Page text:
By PAULA TRACY, InDepthNH.org
CONCORD – The historic First Baptist Church of Gilmanton that is badly in need of repairs and 3,500 acres of forestland and river frontage in Bethlehem are among 33 land protection and historic projects across all 10 counties that received $3.5 million in matching grant awards.
More than 100 representatives of the community, conservation and historic projects packed into the Executive Council Chamber at the State House Wednesday for the announcement of the awards through the popular Land and Community Heritage Investment Program, better known as LCHIP.
Gov. Chris Sununu, who vetoed a bill that would have increased funding to LCHIP because it would add costs to property transfers, said the program is a good one and continues to provide great benefit to the state’s heritage and open landscapes.
LCHIP Board Chair Amanda Merrill of Durham said this particular grant round was highly competitive with over $7 million in funding requests compared to $3.5 million available for grants.
Not everyone got a piece of the action.
“The LCHIP Board of Directors was particularly impressed with the variety and quality of projects seeking support this year,” Merrill said.
In total, 12 natural resource projects will be used to permanently protect 22 acres of farmland in Winchester and 1,368 acres of wildlife habitat in Gilsum.
Sheridan Brown of Grantham was at the State House to receive an award for land preservation along Sawyer Brook. In the Hall of Flags, he expressed the collaborative and community effort that helped make a difference in the quality of life in the Lake Sunapee area and Upper Valley.
Other projects include preservation money for five farms and more than 16 miles of river and pond frontage and 10,000 maple taps.
Dijit Taylor, executive director of LCHIP, summarized the projects.
She said the organization is awarding a $400,000 grant to help The Nature Conservancy purchase 1,368-acre Surry Mountain in Gilsum. A conservation easement held by the state Department of Fish and Game will further ensure public access to the property and top-notch management for black bears, bobcats, fishers and other wildlife.
Remote Lily Pond, miles of stream frontage, acres of bogs, beaver ponds and other wetland areas are included and protect drinking water for people downstream.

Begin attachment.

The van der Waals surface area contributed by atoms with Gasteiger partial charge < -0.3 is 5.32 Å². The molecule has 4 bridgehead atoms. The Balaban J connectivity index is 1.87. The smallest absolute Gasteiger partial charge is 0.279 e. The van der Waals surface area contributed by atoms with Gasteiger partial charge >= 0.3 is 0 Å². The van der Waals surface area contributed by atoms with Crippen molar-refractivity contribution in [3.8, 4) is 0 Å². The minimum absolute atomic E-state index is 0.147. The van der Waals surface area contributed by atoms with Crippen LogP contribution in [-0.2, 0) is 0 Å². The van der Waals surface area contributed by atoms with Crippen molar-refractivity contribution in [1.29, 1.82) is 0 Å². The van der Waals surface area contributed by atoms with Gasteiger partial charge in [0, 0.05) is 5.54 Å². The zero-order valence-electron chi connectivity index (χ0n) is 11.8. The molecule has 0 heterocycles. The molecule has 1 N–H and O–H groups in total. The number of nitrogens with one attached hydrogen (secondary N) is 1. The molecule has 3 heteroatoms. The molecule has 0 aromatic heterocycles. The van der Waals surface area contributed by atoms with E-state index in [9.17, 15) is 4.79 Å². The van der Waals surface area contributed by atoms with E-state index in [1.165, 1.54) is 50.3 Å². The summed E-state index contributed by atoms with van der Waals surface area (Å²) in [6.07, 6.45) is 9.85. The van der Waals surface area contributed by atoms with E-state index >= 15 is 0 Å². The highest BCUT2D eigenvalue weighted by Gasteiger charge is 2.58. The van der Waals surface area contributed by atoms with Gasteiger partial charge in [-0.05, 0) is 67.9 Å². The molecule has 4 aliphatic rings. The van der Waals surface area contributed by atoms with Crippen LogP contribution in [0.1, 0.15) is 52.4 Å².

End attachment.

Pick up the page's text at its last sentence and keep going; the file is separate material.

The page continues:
Grants are being awarded to 21 historic resource projects for structures that date from the 1759 Ebenezer Hinsdale House in Hinsdale to Belmont’s 1928 library.
Restorations to be carried out with assistance from LCHIP include repair or replacement of leaking roofs, re-pointing mortar in walls and chimneys, rebuilding historic shutters, structural repairs to failing framing and foundations and more.
The town of Newport will receive up to $87,750 from LCHIP for rehabilitating the 1886 Opera House, an iconic downtown presence. Once noted as the largest performance venue north of Boston, the building fell into disrepair by the mid-twentieth century.
A restoration in the 1970s returned the building to its 19th-century grandeur and reestablished its importance to the community as a performance and gathering space.
These grants from LCHIP will be matched by more than $10 million from other public and private sources.
LCHIP was created by the legislature in 2000 with a legislative mandate to ensure the perpetual contribution of natural, cultural and historic resources to the economy, environment, and quality of life in New Hampshire.
In all, there have been 466 grants that have helped to conserve more than 290,000 acres of land for food production, water quality, ecological values, timber management, and recreation and supported 280 projects to rehabilitate historic structures and sites.
For more information, visit https://lchip.org/